International Ballet Super Stars Gala 2019
26-27 October 2019
Produced by KL Dance Works
Review by Bilqis Hijjas
People often ask me for recommendations for going to the ballet. Tickets aren’t cheap, and the most tutu-minded among us can be confused by the shifting landscape.
Artistic director Choong Wan Chin has just staged her 4th international ballet gala, and her 10th major production, at Istana Budaya, featuring eight international ballet professionals flying in from Australia, Canada, Germany and the USA. The Dance Works ballet gala is a sure bet, not just for the sheer starpower on display (the gala in 2014 featured Yuan Yuan Tan, singlehandedly the brightest Asian star in the ballet universe), but because of the diversity and sensitivity of its programming. Each foreign performer appears twice, and the ten items on display this year moved from Classical ballet with a capital C, through modern-day reinterpretations of story ballets, to contemporary items that still require all the physical faculties that ballet dancers have to offer. The selections also offered the whole emotional texture of ballet, shifting from grandeur to romance to pathos, before landing squarely on unabashed celebration.
To cap it all off, the Dance Works ballet gala provides unprecedented exposure for local dancers. A number of young hopefuls, boys as well as girls, are chosen from an open audition to perform supporting corps de ballet roles behind the stars. Wan Chin drills them to an international standard, but also stays well within their capacity – the local dancers always look comfortable and confident, never striving to do the impossible. This an invaluable opportunity for the young Malaysians not only to stand on the same stage as the superhuman individuals who light up their their Instagram feeds, but also to take morning class with them, getting an up-close look at the daily discipline that lies behind a professional dancer’s career.
Australian Ballet principal Kevin Jackson and senior artist Benedicte Bemet took up the next pas de deux with Cinderella – not the stodgy mid-20th century version, but an update from 2003 by Alexei Ratmansky, current global ballet darling who is resident choreographer at American Ballet Theatre. This is, I believe, the first time Ratmansky’s work has been seen live in Malaysia. He has transformed this standard falling-in-love duet, keeping the pointe shoes and the bouffant dress, but giving it off-kilter balances, swinging lifts, and odd bent-kneed positions. Bemet brought great sense of breath to her role as Cinderella, and Jackson handled the tricky partnering with aplomb.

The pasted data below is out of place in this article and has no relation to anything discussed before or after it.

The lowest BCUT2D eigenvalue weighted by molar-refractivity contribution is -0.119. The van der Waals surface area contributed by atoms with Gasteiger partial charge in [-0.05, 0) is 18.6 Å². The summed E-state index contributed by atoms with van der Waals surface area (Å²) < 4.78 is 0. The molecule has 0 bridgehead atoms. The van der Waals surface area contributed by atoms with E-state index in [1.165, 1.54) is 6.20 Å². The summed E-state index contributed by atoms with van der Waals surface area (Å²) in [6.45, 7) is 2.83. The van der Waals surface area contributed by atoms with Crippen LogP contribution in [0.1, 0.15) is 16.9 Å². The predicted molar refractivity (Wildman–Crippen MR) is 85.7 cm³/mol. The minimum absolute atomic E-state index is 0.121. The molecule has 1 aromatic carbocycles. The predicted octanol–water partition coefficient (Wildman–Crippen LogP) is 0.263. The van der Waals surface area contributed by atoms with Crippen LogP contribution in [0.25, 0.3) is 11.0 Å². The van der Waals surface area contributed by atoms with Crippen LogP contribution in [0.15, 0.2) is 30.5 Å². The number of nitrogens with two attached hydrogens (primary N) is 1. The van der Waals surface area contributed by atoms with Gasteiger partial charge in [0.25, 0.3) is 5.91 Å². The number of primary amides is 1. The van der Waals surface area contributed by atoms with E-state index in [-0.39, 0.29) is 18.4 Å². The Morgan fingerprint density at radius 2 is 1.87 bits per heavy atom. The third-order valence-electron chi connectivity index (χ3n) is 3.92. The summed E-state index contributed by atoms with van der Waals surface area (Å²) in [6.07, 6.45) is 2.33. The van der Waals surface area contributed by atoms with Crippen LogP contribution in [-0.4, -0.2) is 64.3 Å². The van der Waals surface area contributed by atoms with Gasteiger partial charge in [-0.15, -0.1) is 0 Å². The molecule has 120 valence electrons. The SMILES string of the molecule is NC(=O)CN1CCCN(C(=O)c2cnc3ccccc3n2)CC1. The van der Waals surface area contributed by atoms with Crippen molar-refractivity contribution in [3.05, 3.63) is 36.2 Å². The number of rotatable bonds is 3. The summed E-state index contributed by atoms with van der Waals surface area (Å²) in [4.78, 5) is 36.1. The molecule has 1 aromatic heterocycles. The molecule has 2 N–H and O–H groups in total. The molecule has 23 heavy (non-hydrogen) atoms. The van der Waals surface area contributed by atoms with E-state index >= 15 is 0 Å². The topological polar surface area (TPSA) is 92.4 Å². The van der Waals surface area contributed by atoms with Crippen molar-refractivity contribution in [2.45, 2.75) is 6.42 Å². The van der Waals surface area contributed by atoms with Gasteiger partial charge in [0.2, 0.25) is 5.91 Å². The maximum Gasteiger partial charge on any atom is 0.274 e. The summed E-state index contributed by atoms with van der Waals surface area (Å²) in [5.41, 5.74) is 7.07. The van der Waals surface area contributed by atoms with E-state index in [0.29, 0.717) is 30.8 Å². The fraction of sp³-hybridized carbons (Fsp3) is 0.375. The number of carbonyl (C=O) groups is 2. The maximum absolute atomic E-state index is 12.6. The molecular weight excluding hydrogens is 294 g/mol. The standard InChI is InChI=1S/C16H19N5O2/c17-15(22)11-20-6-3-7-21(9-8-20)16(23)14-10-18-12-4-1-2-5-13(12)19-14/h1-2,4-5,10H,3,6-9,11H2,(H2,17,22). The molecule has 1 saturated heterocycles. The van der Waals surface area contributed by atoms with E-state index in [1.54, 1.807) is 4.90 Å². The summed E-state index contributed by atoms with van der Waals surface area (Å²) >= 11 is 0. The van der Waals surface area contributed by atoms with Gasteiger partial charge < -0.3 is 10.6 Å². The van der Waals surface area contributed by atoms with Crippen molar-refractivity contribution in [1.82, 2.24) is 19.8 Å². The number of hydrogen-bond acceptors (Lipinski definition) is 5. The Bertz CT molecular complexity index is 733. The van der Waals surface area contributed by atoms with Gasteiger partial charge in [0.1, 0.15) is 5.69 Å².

The next duet shifted back to classicism, with a virtuosic selection from La Esmeralda (the original is from 1844) featuring the variations regularly seen in ballet competitions. Ksenia Ovsyanick and Dinu Tamazlacaru of Staatsballett Berlin displayed their Russian technical credentials, she with sky-high extensions and he with beautiful long lines, backed up by a very competent quartet of Malaysian dancers. Although the fouette sequence got the better of her, the leggy Ovsyanick made an impressively sulky Esmeralda (in keeping with the character from the mostly-forgotten original story) who barely had to try to kick the tamborine she held high above her head.
But the next item was the one people had been waiting for: the Cuban dancers Adiarys Almeida and Taras Domitro in a passionate duet from Carmen. Ballet is not kind to the older dancer, and in their mid 30s Domitro and Almeida may be nearing the end of their run. But Carmen is a ballet well suited to the more mature performer, requiring emotional scope that younger dancers can’t master. This version by Alberto Alonso trumpets the appeal of the Cuban style: unabashed drama and exaggerated movements, founded on rock-steady technique. It was the first Carmen I’ve ever seen that I actually thought was sexy. Most Carmens just go through the motions, but when Almeida throws back her head in Domitro’s embrace, or thrusts a flexed foot hard into point as Domitro lifts her above his head, it has all the urgency and explosive power of the real thing.